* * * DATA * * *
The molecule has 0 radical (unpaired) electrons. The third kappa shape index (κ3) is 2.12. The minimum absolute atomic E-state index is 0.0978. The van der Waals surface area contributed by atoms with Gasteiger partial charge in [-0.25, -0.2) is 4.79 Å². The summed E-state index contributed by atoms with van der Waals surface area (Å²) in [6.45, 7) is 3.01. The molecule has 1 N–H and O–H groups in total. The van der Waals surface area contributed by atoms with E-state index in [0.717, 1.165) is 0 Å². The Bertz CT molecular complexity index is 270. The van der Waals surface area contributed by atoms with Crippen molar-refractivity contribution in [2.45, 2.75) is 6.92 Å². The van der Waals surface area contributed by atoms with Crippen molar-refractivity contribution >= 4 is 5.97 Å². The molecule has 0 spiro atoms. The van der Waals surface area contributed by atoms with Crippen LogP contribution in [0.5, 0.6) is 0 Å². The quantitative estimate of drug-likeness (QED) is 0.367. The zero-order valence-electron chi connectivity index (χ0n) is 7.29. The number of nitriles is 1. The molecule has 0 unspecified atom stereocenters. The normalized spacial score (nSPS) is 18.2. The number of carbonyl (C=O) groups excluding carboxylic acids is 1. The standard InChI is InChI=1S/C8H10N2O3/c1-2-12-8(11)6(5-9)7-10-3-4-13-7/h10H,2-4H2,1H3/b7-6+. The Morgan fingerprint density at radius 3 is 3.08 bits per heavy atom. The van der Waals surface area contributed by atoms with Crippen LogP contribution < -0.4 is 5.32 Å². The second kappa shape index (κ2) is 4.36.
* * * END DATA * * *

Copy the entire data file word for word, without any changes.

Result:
The molecule has 0 radical (unpaired) electrons. The third kappa shape index (κ3) is 2.12. The minimum absolute atomic E-state index is 0.0978. The van der Waals surface area contributed by atoms with Gasteiger partial charge in [-0.25, -0.2) is 4.79 Å². The summed E-state index contributed by atoms with van der Waals surface area (Å²) in [6.45, 7) is 3.01. The molecule has 1 N–H and O–H groups in total. The van der Waals surface area contributed by atoms with E-state index in [0.717, 1.165) is 0 Å². The Bertz CT molecular complexity index is 270. The van der Waals surface area contributed by atoms with Crippen molar-refractivity contribution in [2.45, 2.75) is 6.92 Å². The van der Waals surface area contributed by atoms with Crippen molar-refractivity contribution >= 4 is 5.97 Å². The molecule has 0 spiro atoms. The van der Waals surface area contributed by atoms with Crippen LogP contribution in [0.5, 0.6) is 0 Å². The quantitative estimate of drug-likeness (QED) is 0.367. The zero-order valence-electron chi connectivity index (χ0n) is 7.29. The number of nitriles is 1. The molecule has 0 unspecified atom stereocenters. The normalized spacial score (nSPS) is 18.2. The number of carbonyl (C=O) groups excluding carboxylic acids is 1. The standard InChI is InChI=1S/C8H10N2O3/c1-2-12-8(11)6(5-9)7-10-3-4-13-7/h10H,2-4H2,1H3/b7-6+. The Morgan fingerprint density at radius 3 is 3.08 bits per heavy atom. The van der Waals surface area contributed by atoms with Crippen LogP contribution < -0.4 is 5.32 Å². The second kappa shape index (κ2) is 4.36.